- Business Identity Theft: This type of fraud involves a perpetrator opening business accounts under the name of a legitimate business. Here, the applicant acts as the business owner (or a representative) and utilizes their contact information to apply for credit or open accounts.
- Commercial Bust-out: Equating to millions of dollars in losses, this type of fraud requires the perpetrator to deceptively open several lines of credit with the intention of eventually abandoning them once the credit limits have been reached. In many cases, this first requires that a good credit history be built so that limits can be increased and maxed out right before the owner disappears.
- Never Payment: This type of fraud happens when a business or individual opens a new account, often through material misrepresentation, with the intention of utilizing the account but never making a payment.
- Shell Companies: Companies that are set up with the specific purpose of committing fraud are sometimes referred to as “shell companies”. The company will not sell a product or provide a service. Often used to launder money, these businesses rarely have a physical location, but if they do, it is typically a storefront used solely to fake legitimacy.
How to Protect Your Business from B2B Fraud
Verify All Information
Perhaps the easiest and most important step in B2B fraud prevention is verifying the information provided by those seeking or requesting your services or products.
If you will be extending terms to another business, or making a large sale without collecting full payment up front, always make it a point to thoroughly review and vet information provided by the business.. From the proper name of the business and the owner/representative to the physical location of the business, make sure everything on the application is accurate, and ask questions if it is not.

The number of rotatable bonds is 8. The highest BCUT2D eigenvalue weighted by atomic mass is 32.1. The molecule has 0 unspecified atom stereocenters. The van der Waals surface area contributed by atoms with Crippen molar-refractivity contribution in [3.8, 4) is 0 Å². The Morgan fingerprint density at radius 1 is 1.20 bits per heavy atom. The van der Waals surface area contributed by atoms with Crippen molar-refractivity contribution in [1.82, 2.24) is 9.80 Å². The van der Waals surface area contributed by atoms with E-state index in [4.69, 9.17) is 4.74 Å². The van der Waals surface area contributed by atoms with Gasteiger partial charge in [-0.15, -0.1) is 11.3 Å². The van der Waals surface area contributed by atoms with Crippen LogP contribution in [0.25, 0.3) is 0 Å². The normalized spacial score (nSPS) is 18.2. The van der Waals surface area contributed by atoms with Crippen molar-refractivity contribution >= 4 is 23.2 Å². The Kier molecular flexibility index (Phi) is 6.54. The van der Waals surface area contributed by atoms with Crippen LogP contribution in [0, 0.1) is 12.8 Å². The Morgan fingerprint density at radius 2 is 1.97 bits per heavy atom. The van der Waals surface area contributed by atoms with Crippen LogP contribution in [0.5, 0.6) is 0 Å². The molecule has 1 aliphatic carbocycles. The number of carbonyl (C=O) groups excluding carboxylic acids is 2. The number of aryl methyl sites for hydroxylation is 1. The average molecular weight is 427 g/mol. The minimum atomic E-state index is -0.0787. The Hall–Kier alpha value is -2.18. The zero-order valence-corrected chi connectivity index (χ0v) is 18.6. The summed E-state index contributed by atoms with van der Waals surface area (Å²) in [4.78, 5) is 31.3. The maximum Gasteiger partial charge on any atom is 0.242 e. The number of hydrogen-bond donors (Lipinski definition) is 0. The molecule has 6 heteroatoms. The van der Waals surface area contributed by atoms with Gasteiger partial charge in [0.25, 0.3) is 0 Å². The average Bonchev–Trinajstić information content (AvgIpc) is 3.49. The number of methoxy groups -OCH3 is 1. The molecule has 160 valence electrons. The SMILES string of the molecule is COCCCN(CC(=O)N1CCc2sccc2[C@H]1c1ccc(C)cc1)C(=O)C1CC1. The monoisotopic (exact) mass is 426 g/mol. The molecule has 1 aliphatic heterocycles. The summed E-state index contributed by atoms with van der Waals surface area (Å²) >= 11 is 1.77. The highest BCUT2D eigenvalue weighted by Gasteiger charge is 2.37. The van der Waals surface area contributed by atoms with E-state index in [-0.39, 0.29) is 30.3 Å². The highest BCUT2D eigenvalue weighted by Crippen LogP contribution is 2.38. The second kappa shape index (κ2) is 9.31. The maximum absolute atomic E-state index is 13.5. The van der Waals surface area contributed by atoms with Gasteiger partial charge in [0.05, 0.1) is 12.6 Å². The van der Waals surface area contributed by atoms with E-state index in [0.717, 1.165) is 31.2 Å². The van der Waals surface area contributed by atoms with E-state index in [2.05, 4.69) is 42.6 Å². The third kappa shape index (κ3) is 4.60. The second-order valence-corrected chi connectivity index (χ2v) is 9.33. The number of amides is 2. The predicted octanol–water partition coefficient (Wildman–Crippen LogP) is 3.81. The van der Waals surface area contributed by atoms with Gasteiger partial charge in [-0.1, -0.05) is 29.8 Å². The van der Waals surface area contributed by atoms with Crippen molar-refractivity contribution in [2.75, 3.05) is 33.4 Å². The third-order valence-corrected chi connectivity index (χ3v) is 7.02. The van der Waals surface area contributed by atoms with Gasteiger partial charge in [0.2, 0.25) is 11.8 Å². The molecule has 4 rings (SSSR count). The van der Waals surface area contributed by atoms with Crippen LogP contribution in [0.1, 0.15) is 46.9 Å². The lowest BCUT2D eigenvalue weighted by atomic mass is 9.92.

Additionally, if your business is contacted by a bank, credit card company, or government agency, always verify the legitimacy of the business/organization and their request before providing any sensitive information.
Track Credit Information
Businesses are able to track the credit details of other businesses to ensure that they are dealing with responsible, credible business partners. Unlike personal credit, which is protected by the FCRA, anyone can pull a business’s credit reports at any time without permission. The premium plus plan from Navallows you to find detailed credit information on up to 5 different businesses.
Identify Past Offenders
Because it’s not always easy to catch fraudulent businesses or individuals in the act, habitual fraud is common, and those who commit it and subsequently escape the law are likely to keep doing so. By utilizing fraud tools like Experian’s National Fraud Database, you can compare applications and information to current fraud records stored in a database.
Monitor Accounts & Invoices
It’s easy to let invoices stack up or to go a few weeks without thoroughly checking out your banking or credit accounts. Unfortunately, that behavior can easily leave you and your business a victim of fraud. In the beginning, test transactions tied to fraud or illegitimate charges may not be large enough to raise flags, but by regularly monitoring your accounts, you’ll be able to spot them before true damage has been done.
Educate Yourself & Your Staff
You can’t always be on the front lines of your business, but you should always trust that your employees can run things efficiently in your absence. Educating those who work for you on the types of fraud and how to prevent them can help you remain confident and secure when your employees are on the front lines.